Enterprise on-premise infrastructure spending experiences ‘post-pandemic’ bounce-back

The amount of money enterprises are investing in their own private datacentres experienced a “post-pandemic” bounce-back in 2022, as shown by data accrued by IT market watcher Synergy Research Group.

The analyst has published its analysis of the 2022 infrastructure capital expenditure (capex) habits of hyperscalers, telcos and enterprises, finding that collectively these three groups spent $700bn last year.

The hyperscale cloud and datacentre operators accounted for just under a third (29%) of this spend in 2022, which is a marked increase from 13% in 2016, while enterprise spending in this area has hovered around the 29% mark over the same time period. The telco market’s share of this spending, however, has dropped from 58% to 42% since 2016.  

“Since 2016, hyperscale capex has grown by an average of 20% per year, while enterprise IT spending has grown by an average 6% and telco capex has been flat,” Synergy said in its research note. “In aggregate, spending has increased by an average 6% per year since 2016.”

During the 12 months of 2022, the amount spent on IT infrastructure by hyperscalers and enterprises grew by 9%, while telco capex dropped by 4%.

“Hyperscale operator share of total spending has continued to rise steadily over the past few years, while enterprise spending has also bounced back a bit in the past two years after a soft spell in 2019 and 2020,” the research note continued.

“Meanwhile, telcos remain locked in low-to-no-growth world, and their capex reflects that.”

Synergy’s insights into the shifting infrastructure investment priorities of enterprises comes at a time when other market watchers are also predicting that 2023 will see more firms either slow down the pace or press pause entirely on their public cloud migrations in a bid to cut costs.

To this point, Amazon Web Services (AWS) recorded its weakest revenue growth rate to date for the three months to 30 September 2022, with the firm attributing its performance to customers looking to cut costs due to rising energy prices and inflation.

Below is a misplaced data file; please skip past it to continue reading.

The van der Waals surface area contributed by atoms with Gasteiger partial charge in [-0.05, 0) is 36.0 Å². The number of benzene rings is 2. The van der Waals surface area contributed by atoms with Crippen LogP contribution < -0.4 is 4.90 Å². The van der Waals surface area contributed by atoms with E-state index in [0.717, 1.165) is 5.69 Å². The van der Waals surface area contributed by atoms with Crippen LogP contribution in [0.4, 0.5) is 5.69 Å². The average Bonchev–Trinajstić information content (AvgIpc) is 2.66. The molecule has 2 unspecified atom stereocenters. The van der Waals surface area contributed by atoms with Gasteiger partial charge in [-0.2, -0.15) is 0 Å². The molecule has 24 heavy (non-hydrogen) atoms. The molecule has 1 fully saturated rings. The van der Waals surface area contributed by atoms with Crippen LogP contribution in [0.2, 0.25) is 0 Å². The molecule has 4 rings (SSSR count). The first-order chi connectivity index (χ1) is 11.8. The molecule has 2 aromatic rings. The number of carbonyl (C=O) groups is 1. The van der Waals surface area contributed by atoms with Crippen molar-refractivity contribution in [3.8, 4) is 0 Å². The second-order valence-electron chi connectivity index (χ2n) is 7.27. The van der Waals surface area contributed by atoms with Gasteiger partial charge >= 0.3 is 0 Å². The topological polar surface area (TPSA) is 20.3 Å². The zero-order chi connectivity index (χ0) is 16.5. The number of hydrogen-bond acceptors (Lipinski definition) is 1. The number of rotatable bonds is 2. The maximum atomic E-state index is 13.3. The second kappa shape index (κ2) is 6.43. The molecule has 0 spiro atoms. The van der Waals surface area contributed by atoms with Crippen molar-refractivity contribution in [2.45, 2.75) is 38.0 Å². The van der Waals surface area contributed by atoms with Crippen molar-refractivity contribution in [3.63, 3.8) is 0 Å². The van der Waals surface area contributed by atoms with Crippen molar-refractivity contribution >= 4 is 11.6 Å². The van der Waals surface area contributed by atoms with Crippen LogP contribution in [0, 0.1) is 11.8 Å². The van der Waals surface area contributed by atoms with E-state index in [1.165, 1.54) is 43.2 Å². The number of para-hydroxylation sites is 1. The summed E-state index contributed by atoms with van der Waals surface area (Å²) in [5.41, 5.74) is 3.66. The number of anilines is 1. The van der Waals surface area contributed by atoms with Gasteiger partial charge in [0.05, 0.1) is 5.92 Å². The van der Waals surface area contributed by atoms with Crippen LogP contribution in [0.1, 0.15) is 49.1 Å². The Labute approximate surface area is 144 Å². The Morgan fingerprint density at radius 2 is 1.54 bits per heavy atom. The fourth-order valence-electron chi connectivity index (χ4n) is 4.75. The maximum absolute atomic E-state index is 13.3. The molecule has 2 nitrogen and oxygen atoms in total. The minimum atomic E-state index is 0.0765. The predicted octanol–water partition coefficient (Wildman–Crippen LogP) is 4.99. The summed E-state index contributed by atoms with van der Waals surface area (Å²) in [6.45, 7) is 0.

This is backed by anecdotal evidence that – far from saving enterprises money – moving to the cloud has ended up being a more costly move than some firms first anticipated, due to the amount of money they have had to spend on refactoring their on-premise applications and egress charges.

For these reasons, it is expected that some enterprises may opt to leave their on-premise applications where they are for now and invest in shoring up the resilience and bolstering the capabilities of their existing, private datacentres for the time being.

The hyperscaler numbers are reflective of the continued and growing demand for cloud and internet-based services, while enterprise spending in this area is “more complex” to track, said Synergy, but largely down to companies investing in cloud-based collaboration and network security tools.

“There has also been something of a post-pandemic bounce-back for both enterprise datacentres and switches, the former being helped by higher costs due to supply chain issues that are being passed on in the form of higher average selling prices,” Synergy said.

“For equipment and software vendors, the good news is that overall IT infrastructure spending will continue to grow steadily over the next five years.”


Business Asia
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